“’It? Why, of course ’e was ’it. ‘E was laughin’ like a kid what’s stealin’ apples all excited like when they got ’im right through the ’ead, and ’e fell down on the other side of the parapet. But ’e’d done what ‘e wanted to, for the Sergeant wasn’t talkin’ any more about goin’ back. ’E crawled out over the parapet and brought poor Mr. Wilkinson back, and got ’it in the leg while ‘e was doin’ it, too. But that didn’t matter to ’im, for ’e was out to ’ave ’is own back, was the Sergeant, and we ‘eld that bloomin’ trench for another hour until the blokes got up the communication trench to ’elp us. There’s a lot of medals what ought to go to blokes as don’t get them, and it might ’ave ’elped Mr. Wilkinson’s mother if they’d given ’im the V.C., but there weren’t no other orficers about, and they didn’t take any notice of us chaps.”

“Talkin’ of ’Ill 60,” said Bert Potter, “there was that Captain I misremember ’is name you know, that bloke what got into trouble at the ole farm for giving a cow a tin o’ bully beef, and the cow died next day. I was in ’is trench with a machine gun when ’e got ’is little bit. A chunk out of an ’and grenade ’it ’im in the thigh, and ’e laughed like ’ell becos ’e’d got a ‘cushy’ wound. Why, ’e even said as ’ow ’e could walk down to the dressing station, and we envied ’im like ’ell and thought it was only a flesh wound. I got ’it the next day and went to the same ’orspital where ’e was. ’E’d ’ad ’is thigh bone smashed all to bits, and they’d jest taken ’is leg off when I saw ’im. ’E was weak as a kid and chirpy as a sparrer, and only cursin’ becos ’e was out of things for the rest of the war. I never ’eard what ’appened to ’im, but the nurse told me as ’ow they was afraid ’e wouldn’t recover becos of emmyridge, or something with a name like that. And ’e wasn’t more nor twenty-one years old neither, pore bloke.”

“But you won’t beat the Medical Orficer anywhere,” said Jones, one of the stretcher-bearers who was on duty in the trenches. “’E don’t ’ave to fight, but you should see ’im when things is busy up ‘ere. Coat off an’ sleeves up, workin’ for ’ours on end till any man what wasn’t an ’orse would drop dead. ’E’s ’ard on the shirkers and scrimshankers e’s the sort of bloke what would give you a dose o’ castor oil for earache or frost-bitten feet, but ’e’s like a mother with the wounded. I’ve seen ‘im, too, goin’ along the cutting when the whizz-bangs was burstin’ all the way down it, carryin’ some wounded fellow in ’is arms as calmly as if ‘e were an ole girl carryin’ a parcel along Regent Street. And then,” said Jones, as he named the greatest point in the M.O.’s favour, “’e’s the best forward on a wet day as ever I seed.”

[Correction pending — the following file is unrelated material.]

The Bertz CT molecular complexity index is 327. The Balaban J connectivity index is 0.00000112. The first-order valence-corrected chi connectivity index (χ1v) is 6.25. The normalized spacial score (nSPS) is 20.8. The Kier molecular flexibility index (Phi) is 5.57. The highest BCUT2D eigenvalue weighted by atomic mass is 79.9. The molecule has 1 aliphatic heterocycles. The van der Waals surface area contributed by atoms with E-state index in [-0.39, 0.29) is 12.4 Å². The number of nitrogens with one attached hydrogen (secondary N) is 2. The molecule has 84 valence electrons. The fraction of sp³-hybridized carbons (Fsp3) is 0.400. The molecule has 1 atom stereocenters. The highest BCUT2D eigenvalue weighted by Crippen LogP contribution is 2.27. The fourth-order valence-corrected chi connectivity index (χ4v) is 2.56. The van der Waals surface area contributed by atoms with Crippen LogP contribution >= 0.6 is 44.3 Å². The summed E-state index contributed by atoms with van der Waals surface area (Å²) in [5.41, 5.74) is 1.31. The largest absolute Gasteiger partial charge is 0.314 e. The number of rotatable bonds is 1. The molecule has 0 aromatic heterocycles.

Just at that moment a voice sounded from farther up the trench. “Simpson,” it said, “where the deuce is my toothbrush?”

“Jest comin’, sir. I’ve got ’un,” answered “Pongo” Simpson as he produced a greasy-looking toothbrush from his pocket. “’Ere, give us that canteen of ’ot water,” he said quietly, “I used ’is toothbrush to grease ’is boots with yesterday didn’t think ’e’d miss it, for you don’t come out ’ere to wash your teeth. They ’ave got funny ways, these ’ere orficers. ’Owever,” he continued as he wiped the brush dry on the sleeve of his tunic, “what the eye don’t see, the ’eart don’t grieve over. ’E’ll only think as ’ow it’s the water what’s greasy.”

“Simpson,” came the voice from farther along the trench, a moment or so later, “this is the greasiest water I’ve ever tasted. What the deuce you’ve done to it I don’t know.”